I expect that international organizations will respond to the crisis in Gaza, which is absolutely necessary to stop the incidents which lead to sufferings of innocent Palestinian nationals, but hopefully they will also not forget about the aggression in the south-east of Ukraine, which they are currently attempting to put aside from the community.

West’s Middle East policies based on "personal attitudes"

Question: The crises in Ukraine and Gaza removed the situation in Syria from newspaper headlines. Some time ago, Russia’s initiative actually prevented a strike at Syria related to the elimination of its chemical weapons. There have been elections since then. How do you assess the situation in this country today? Did the prospects of a Syrian settlement get closer?

Sergey Lavrov: These prospects are getting closer, but unfortunately only because more and more lives are being lost in this terrible conflict, which is already acquiring a trans-border nature. The former Islamic State of Iraq and the Levant [ISIL], which now goes by the Islamic Caliphate, has not only seized some Syrian regions, but is also occupying more and more land in Iraq. According to media reports, this terrorist group has already occupied the hydroelectric dam in Mosul. These are the same terrorists, who, when they acted in Syrian territory, were considered by our western partners (primarily Washington) as a force which probably did not comply with "high western values", but still they were fighting against the "bloody regime". When we drew attention to the fact that it was dangerous to connive with such groups, what our close US partners said actually was that terrorists using all the other forces should first overthrow President Bashar al-Asad and then they would deal with them.

For now, this group is unfortunately "dealing" with Iraq. The Americans have started to worry. This is another proof that the United States has no well thought-out strategy in this region, and all our attempts to start an intelligible talk at an early state of the Syrian crisis unfortunately failed. Our propositions were very simple: nobody should constantly adapt their internal climate on the international stage, as well as foreign policy, to their personal likes and dislikes. It happened in this way in Libya, when, as you recall, everybody was "angry" at Mu’ammar al-Qadhafi, whom they accused of all the sorrows of the region. Mu’ammar al-Qadhafi was overthrown using radical groups, who received arms from France and several Persian Gulf states, despite the embargo which existed that time for supplies of weapons to anybody in Libya. Nevertheless, they were supplied, and we heard public statements from Paris and some Persian Gulf states – "yes, we are doing this, because Mu’ammar al-Qadhafi must be overthrown". Later, these French fought the same "guys", whom they armed to overthrow Mu’ammar al-Qadhafi, in Mali. This is a true fact. These groups are still not "finished off", they are creating more and more problems and putting obstacles in the way. It seems that it is getting quieter in Mali, although the problem is still there, like it is there in the Central African Republic, in Chad, and many other countries of the African regions.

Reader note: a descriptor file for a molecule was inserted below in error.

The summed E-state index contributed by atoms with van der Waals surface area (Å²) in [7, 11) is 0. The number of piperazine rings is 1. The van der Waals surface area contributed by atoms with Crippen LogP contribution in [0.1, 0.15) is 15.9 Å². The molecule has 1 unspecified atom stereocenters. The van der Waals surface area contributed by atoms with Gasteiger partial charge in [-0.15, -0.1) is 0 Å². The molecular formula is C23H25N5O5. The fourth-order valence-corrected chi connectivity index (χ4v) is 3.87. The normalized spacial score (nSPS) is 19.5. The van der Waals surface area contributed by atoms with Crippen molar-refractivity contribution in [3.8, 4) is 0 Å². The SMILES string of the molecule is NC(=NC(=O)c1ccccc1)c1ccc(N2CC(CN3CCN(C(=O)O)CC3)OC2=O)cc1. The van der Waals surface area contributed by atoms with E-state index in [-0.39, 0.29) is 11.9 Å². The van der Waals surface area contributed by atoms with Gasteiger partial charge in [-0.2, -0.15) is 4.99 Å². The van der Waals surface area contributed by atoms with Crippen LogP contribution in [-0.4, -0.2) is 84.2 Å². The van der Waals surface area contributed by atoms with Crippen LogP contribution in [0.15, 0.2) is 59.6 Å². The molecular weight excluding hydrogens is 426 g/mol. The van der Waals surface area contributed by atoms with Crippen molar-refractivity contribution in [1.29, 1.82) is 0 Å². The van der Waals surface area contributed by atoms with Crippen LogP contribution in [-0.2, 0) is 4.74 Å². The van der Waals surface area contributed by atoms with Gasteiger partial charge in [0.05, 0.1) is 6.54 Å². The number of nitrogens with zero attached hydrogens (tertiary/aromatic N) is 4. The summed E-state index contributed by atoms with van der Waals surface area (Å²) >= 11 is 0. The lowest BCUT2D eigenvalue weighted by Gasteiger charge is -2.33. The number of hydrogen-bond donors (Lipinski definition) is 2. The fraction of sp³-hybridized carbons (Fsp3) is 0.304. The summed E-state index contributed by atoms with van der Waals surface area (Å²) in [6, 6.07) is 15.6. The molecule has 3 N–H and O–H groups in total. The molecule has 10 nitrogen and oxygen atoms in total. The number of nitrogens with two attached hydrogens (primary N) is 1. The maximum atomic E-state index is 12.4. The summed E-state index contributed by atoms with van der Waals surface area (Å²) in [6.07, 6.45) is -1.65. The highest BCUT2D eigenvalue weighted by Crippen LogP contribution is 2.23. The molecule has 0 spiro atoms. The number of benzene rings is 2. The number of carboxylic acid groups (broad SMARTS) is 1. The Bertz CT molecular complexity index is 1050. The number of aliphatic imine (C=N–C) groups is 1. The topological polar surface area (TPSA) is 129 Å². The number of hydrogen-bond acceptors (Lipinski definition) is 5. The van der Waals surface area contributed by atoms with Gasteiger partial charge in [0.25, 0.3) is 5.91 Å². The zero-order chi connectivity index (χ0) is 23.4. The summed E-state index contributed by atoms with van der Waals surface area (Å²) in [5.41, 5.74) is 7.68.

Now the same mistake is being repeated in Iraq, where, after they overthrew Saddam Husayn, the US governor-general actually drove off all the structures where Sunnis were represented (it was army, security forces and police). Now these Sunnis are attempting to take revenge, although it was clear from the very beginning that the problems of such a complicated country like Iraq can be resolved thought national consent only.

Russia proposes fight against terrorism as basis for Middle East policy

Instead of such actions, which are dictated purely by a personal attitude to one or another country’s leader, Russia proposed choosing some uniform essential criteria, in particular, the fight against terrorism. If this criterion were selected as a common denominator for actions by Russia, the United States, Europe, the Persian Gulf states, the Middle East and other countries, many things would become clear. For this we need to make an honest choice and refuse cooperation with those who can today be your ad hoc help in overthrowing a leader, whom you do not like personally, but later you have to decide what to do with them when they have become a burden. If we do not choose clear approaches and, primarily, consolidate on the anti-terrorist platform, we will constantly face such problems. Hundreds and thousands of lives will be the price of such twists, as we continue to observe in Libya, where the state has been destroyed.